That morning, Ackley preached with great vigor on Christ’s Resurrection, and did the same at the evening service. Later Easter night, he was still vexed over his friend’s question. Noticing her husbands mood, his wife said, “Listen here, it’s time you did what you do best. Why don’t you write a song it and maybe you’ll feel better.”

Alfred went to his study, opened his Bible, and re-read the Resurrection account from Mark’s Gospel. A thrill went through him and he began to write as his wife expertly suggested. A few minutes later, he was at the piano putting He Lives to music. He wrote it, but I think we really have Alfred’s friend and wife to thank for this triumphant hymn.

He walks with me and talks with me … He lives within MY heart.

Sunday in South Dakota: Badlands National Park

July 23rd, 2017

The Lakota gave this land its name, “Mako Sica,” meaning “land bad.” Located in southwestern South Dakota, the Badlands National Park consists of 244,000 acres of sharply eroded buttes, pinnacles and spires blended with the largest protected mixed grass prairie in the United States. Friends, this is rugged desolation in its truest form. I’ve visited several times and I’m not joking when I say you can look for miles and see no sign of civilization. As far as the eye can see.

This land, once an ancient sea, has been ruthlessly ravaged by wind and water into something picturesque. Erosion of the Badlands 60 mile “Wall” reveals sedimentary layers of different colors people enjoy: purple and yellow (shale), tan and gray (sand and gravel), red and orange (iron oxides) and white (volcanic ash).

Besides tour buses and car loads of people, wildlife roams the park’s boundaries as well. On any given day visitors might be able to view bison, pronghorn, mule and whitetail deer, prairie dogs, coyotes, butterflies, turtles, snakes, bluebirds, vultures, eagles and ancient fossils. https://www.nps.gov/badl/index.htm https://www.visitrapidcity.com/parks-monuments/badlands-park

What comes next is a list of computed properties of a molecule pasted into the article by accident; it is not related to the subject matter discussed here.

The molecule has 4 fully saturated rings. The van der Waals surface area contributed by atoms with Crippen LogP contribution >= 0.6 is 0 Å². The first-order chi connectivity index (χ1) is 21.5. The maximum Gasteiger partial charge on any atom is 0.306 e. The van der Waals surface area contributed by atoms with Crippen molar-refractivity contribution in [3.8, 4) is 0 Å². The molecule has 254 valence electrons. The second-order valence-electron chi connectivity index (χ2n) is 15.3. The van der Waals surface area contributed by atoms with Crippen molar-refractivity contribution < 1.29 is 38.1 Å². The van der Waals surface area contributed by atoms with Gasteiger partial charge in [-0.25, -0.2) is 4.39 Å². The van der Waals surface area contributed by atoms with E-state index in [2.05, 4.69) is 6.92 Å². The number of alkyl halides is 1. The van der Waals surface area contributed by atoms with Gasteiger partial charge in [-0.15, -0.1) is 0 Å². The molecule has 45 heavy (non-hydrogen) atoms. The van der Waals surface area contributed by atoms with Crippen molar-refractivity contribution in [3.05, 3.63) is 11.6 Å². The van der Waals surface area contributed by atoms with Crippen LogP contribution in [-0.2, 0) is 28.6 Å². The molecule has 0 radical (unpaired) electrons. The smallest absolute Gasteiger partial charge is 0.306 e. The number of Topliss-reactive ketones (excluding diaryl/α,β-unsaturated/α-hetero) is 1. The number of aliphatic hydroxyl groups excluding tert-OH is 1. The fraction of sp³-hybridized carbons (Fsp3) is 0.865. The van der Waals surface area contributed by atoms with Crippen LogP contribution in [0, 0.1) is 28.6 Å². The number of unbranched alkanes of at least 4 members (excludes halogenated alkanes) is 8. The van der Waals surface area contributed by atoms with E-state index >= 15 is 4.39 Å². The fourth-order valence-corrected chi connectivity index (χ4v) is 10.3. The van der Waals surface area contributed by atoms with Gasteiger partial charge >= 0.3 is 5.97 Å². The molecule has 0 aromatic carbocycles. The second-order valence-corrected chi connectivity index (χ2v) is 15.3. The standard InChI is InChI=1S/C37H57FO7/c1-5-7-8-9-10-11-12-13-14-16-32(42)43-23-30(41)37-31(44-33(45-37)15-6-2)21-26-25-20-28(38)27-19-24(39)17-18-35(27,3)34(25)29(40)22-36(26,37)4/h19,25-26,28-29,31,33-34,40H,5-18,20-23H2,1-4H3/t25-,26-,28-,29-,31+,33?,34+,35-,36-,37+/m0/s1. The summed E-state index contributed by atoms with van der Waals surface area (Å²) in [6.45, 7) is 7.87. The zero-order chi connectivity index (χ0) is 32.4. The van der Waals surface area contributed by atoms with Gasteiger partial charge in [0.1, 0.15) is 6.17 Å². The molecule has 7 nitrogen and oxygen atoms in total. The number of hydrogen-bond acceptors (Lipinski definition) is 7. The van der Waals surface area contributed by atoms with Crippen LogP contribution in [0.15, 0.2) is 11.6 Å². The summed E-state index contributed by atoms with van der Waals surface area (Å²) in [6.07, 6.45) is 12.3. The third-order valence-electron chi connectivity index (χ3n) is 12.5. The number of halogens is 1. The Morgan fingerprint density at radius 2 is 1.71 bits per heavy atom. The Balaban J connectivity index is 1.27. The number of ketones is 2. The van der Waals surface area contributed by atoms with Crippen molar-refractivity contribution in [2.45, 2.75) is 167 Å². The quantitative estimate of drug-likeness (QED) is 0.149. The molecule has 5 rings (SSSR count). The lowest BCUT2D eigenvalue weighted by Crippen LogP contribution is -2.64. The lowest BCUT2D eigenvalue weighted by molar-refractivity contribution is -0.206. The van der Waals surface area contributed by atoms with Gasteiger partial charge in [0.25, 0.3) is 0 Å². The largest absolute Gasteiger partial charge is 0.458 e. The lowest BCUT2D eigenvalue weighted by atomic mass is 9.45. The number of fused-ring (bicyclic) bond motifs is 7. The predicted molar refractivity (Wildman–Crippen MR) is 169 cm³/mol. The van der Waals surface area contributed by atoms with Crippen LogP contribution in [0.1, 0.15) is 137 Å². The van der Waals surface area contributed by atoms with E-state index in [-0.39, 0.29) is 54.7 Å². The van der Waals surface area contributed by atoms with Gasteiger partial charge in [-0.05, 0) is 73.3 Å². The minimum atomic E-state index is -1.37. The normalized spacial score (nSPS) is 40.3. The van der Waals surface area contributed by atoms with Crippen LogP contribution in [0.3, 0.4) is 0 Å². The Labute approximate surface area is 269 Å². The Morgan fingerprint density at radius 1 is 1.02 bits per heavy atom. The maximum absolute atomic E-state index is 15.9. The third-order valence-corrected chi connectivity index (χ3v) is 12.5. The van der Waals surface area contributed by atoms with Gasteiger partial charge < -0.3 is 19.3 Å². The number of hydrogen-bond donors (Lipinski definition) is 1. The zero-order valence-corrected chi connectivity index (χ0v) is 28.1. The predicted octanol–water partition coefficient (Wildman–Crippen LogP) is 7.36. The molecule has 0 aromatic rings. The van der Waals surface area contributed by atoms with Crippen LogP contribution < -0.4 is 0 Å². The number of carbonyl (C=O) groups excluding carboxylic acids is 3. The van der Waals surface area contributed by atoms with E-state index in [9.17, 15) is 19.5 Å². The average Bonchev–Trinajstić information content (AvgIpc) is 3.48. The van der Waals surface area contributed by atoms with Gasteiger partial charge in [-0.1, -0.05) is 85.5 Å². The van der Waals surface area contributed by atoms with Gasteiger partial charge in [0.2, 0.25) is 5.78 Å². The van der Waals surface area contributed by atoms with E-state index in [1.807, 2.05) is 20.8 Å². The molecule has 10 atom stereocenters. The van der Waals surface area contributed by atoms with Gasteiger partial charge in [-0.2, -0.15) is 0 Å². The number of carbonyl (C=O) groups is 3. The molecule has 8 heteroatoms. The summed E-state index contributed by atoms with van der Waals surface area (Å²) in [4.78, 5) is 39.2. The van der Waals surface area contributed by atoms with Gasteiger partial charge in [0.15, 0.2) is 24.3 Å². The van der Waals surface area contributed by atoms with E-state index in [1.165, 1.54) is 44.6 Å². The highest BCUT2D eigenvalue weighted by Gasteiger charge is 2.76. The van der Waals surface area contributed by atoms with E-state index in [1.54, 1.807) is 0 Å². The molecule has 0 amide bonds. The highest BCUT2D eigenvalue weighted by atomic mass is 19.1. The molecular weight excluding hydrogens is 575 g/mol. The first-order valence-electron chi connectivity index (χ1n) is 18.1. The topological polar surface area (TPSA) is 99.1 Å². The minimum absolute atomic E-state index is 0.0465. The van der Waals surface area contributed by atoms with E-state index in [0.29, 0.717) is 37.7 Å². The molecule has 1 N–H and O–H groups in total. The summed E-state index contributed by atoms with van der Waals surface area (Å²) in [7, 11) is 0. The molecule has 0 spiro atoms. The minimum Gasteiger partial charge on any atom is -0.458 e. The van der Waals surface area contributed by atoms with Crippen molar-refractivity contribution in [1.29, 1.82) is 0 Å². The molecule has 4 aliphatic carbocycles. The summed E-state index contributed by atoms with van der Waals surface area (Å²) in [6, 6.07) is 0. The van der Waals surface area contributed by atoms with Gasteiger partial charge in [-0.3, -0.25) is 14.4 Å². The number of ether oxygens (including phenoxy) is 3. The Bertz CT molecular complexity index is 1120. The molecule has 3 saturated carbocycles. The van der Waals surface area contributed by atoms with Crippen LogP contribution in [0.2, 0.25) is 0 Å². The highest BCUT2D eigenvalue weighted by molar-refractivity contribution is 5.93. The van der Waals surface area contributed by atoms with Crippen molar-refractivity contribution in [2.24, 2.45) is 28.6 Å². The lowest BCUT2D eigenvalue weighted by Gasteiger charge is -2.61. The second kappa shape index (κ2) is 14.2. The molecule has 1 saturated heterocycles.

As far as the eye can see there is natural beauty waiting to be found; like an ancient fossil after a rainstorm. Enjoy your world.

Friday Funnies

July 21st, 2017

A lot of hail fell north of Rapid City Tuesday evening. The Black Hills are notorious for hail. This is because the freezing level is closer to the ground than in the plains of central and eastern South Dakota. We should get a break from the hail as dry skies are forecasted for the rest of the week, which leaves me laughing:

A blonde was driving across South Dakota one night when she suddenly found herself in the middle of a bad hail storm. The hailstones were the size of golf balls. Her car was dented beyond description.

The next day, she took it to a repair shop. Noticing that she was blonde, the technician decided to have some fun.

He told her to take the car home and blow real hard into the tailpipe and the dents would pop out.

When she got home, she started blowing into the tailpipe as she was instructed. At that moment, her blonde girlfriend drove by and saw her puffing on the tailpipe.

Thinking the worst, the friend was startled and said, “What are you doing?”

She said that the man at the body shop told her to blow into the tail pipe real hard and the dents would pop out.

Her girlfriend said, “Well, duhhhhhh! You need to roll up the windows first!”


Hymns With a Message: Jesus Loves Me

July 19th, 2017

Jesus Loves Me. Who doesn’t remember singing this in summer Bible School? I certainly do, but I didn’t know the history until now…

Anna and Susan Warner lived in a lovely townhouse in NYC where their father was a successful lawyer. But the “Panic of 1837” wrecked the family’s finances, forcing them to move into a ramshackle Revolutionary War-era home across from West Point.

Suddenly the girls needed to contribute to the family household income, so they began writing poems and stories for publication. Anna wrote, “Robinson Crusoe’s Farmyard,” and Susan wrote, “The Wide, Wide World.” The girls went on to launch parallel literary careers that resulted in 106 publications, eighteen of them together.

One of their most successful joint projects was a novel titled Say and Seal in which a little boy named Johnny Fox is dying. His Sunday school teacher comforted him by taking him in his arms, rocking him and making up a song: “Jesus loves me, this I know, for the Bible tells me so…”

The novel became a best-seller; and when hymn writer William Bradbury read the words he composed a musical score to go along with them. Soon Jesus Loves Me became the best-known children’s hymn in America.

Despite their success, the Warner sisters never seemed able to recover from the staggering financial reverses of 1836. For forty years, Susan and Anna conducted Bible classes for cadets at West Point, and both were buried with full military honors. They are the only civilians buried in the military cemetery at West Point. To this day, their home is maintained by West Point as a museum.


Sunday in South Dakota: Hot Springs

July 16th, 2017

For thousands of years natural hot springs have been prized for their healing powers.